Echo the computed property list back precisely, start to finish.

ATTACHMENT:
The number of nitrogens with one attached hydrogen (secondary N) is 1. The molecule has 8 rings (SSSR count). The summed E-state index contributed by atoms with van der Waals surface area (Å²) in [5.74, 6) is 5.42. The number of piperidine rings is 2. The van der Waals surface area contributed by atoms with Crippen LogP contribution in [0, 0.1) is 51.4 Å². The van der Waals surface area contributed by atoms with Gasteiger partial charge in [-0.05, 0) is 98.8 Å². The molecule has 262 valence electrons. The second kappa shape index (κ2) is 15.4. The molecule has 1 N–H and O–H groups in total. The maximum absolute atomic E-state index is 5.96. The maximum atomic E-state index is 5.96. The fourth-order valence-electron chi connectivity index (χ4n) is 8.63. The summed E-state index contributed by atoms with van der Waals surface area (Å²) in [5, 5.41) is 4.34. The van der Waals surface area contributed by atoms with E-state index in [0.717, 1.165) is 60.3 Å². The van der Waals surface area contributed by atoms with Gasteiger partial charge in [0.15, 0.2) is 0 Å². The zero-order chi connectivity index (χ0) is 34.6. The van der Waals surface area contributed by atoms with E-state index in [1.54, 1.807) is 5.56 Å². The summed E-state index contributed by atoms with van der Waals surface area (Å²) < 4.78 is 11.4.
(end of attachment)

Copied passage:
The number of nitrogens with one attached hydrogen (secondary N) is 1. The molecule has 8 rings (SSSR count). The summed E-state index contributed by atoms with van der Waals surface area (Å²) in [5.74, 6) is 5.42. The number of piperidine rings is 2. The van der Waals surface area contributed by atoms with Crippen LogP contribution in [0, 0.1) is 51.4 Å². The van der Waals surface area contributed by atoms with Gasteiger partial charge in [-0.05, 0) is 98.8 Å². The molecule has 262 valence electrons. The second kappa shape index (κ2) is 15.4. The molecule has 1 N–H and O–H groups in total. The maximum absolute atomic E-state index is 5.96. The maximum atomic E-state index is 5.96. The fourth-order valence-electron chi connectivity index (χ4n) is 8.63. The summed E-state index contributed by atoms with van der Waals surface area (Å²) in [5, 5.41) is 4.34. The van der Waals surface area contributed by atoms with E-state index in [0.717, 1.165) is 60.3 Å². The van der Waals surface area contributed by atoms with Gasteiger partial charge in [0.15, 0.2) is 0 Å². The zero-order chi connectivity index (χ0) is 34.6. The van der Waals surface area contributed by atoms with E-state index in [1.54, 1.807) is 5.56 Å². The summed E-state index contributed by atoms with van der Waals surface area (Å²) < 4.78 is 11.4.